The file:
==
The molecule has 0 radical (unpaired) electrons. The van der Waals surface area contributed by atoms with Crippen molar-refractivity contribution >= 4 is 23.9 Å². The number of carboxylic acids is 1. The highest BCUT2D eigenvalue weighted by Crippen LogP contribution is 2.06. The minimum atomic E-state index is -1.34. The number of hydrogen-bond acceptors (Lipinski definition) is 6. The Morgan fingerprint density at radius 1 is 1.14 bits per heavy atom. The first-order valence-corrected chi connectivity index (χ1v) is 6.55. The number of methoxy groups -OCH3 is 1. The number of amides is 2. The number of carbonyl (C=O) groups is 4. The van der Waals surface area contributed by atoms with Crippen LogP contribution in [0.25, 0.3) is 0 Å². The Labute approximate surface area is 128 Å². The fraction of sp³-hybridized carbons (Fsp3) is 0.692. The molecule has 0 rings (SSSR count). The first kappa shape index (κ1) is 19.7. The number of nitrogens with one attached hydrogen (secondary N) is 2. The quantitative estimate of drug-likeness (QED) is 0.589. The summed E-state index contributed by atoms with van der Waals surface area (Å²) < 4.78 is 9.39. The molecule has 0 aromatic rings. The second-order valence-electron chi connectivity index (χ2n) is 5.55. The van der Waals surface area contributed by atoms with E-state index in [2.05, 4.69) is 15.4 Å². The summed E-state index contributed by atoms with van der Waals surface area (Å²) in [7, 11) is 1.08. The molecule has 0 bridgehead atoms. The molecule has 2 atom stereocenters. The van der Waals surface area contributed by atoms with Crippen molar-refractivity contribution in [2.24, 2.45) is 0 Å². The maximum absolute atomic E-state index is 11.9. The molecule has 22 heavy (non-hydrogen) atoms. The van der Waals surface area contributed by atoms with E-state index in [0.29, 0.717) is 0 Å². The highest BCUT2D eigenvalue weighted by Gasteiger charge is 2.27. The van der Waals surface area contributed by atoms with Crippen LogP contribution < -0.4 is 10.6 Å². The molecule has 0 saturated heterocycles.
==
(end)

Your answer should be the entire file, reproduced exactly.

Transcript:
The molecule has 0 radical (unpaired) electrons. The van der Waals surface area contributed by atoms with Crippen molar-refractivity contribution >= 4 is 23.9 Å². The number of carboxylic acids is 1. The highest BCUT2D eigenvalue weighted by Crippen LogP contribution is 2.06. The minimum atomic E-state index is -1.34. The number of hydrogen-bond acceptors (Lipinski definition) is 6. The Morgan fingerprint density at radius 1 is 1.14 bits per heavy atom. The first-order valence-corrected chi connectivity index (χ1v) is 6.55. The number of methoxy groups -OCH3 is 1. The number of amides is 2. The number of carbonyl (C=O) groups is 4. The van der Waals surface area contributed by atoms with Crippen LogP contribution in [0.25, 0.3) is 0 Å². The Labute approximate surface area is 128 Å². The fraction of sp³-hybridized carbons (Fsp3) is 0.692. The molecule has 0 rings (SSSR count). The first kappa shape index (κ1) is 19.7. The number of nitrogens with one attached hydrogen (secondary N) is 2. The quantitative estimate of drug-likeness (QED) is 0.589. The summed E-state index contributed by atoms with van der Waals surface area (Å²) < 4.78 is 9.39. The molecule has 0 aromatic rings. The second-order valence-electron chi connectivity index (χ2n) is 5.55. The van der Waals surface area contributed by atoms with E-state index in [2.05, 4.69) is 15.4 Å². The summed E-state index contributed by atoms with van der Waals surface area (Å²) in [7, 11) is 1.08. The molecule has 0 bridgehead atoms. The molecule has 2 atom stereocenters. The van der Waals surface area contributed by atoms with Crippen molar-refractivity contribution in [2.24, 2.45) is 0 Å². The maximum absolute atomic E-state index is 11.9. The molecule has 22 heavy (non-hydrogen) atoms. The van der Waals surface area contributed by atoms with E-state index in [0.29, 0.717) is 0 Å². The highest BCUT2D eigenvalue weighted by Gasteiger charge is 2.27. The van der Waals surface area contributed by atoms with Crippen LogP contribution < -0.4 is 10.6 Å². The molecule has 0 saturated heterocycles.